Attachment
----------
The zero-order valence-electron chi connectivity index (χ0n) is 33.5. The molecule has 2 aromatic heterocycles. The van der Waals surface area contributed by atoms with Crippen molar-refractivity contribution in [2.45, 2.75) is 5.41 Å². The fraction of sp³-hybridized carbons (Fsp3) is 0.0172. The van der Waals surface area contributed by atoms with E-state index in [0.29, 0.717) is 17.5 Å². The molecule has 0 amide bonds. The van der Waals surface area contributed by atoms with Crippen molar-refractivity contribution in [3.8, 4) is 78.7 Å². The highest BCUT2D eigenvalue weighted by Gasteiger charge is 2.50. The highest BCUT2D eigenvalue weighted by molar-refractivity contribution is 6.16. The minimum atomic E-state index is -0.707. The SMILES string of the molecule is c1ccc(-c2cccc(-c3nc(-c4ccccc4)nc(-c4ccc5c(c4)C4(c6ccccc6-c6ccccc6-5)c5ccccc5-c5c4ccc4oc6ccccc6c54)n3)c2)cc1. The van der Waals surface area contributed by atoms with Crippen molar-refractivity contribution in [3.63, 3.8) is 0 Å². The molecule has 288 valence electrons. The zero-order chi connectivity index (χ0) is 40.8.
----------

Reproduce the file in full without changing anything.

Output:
The zero-order valence-electron chi connectivity index (χ0n) is 33.5. The molecule has 2 aromatic heterocycles. The van der Waals surface area contributed by atoms with Crippen molar-refractivity contribution in [2.45, 2.75) is 5.41 Å². The fraction of sp³-hybridized carbons (Fsp3) is 0.0172. The van der Waals surface area contributed by atoms with E-state index in [0.29, 0.717) is 17.5 Å². The molecule has 0 amide bonds. The van der Waals surface area contributed by atoms with Crippen molar-refractivity contribution in [3.8, 4) is 78.7 Å². The highest BCUT2D eigenvalue weighted by Gasteiger charge is 2.50. The highest BCUT2D eigenvalue weighted by molar-refractivity contribution is 6.16. The minimum atomic E-state index is -0.707. The SMILES string of the molecule is c1ccc(-c2cccc(-c3nc(-c4ccccc4)nc(-c4ccc5c(c4)C4(c6ccccc6-c6ccccc6-5)c5ccccc5-c5c4ccc4oc6ccccc6c54)n3)c2)cc1. The van der Waals surface area contributed by atoms with Crippen molar-refractivity contribution in [3.63, 3.8) is 0 Å². The molecule has 288 valence electrons. The zero-order chi connectivity index (χ0) is 40.8.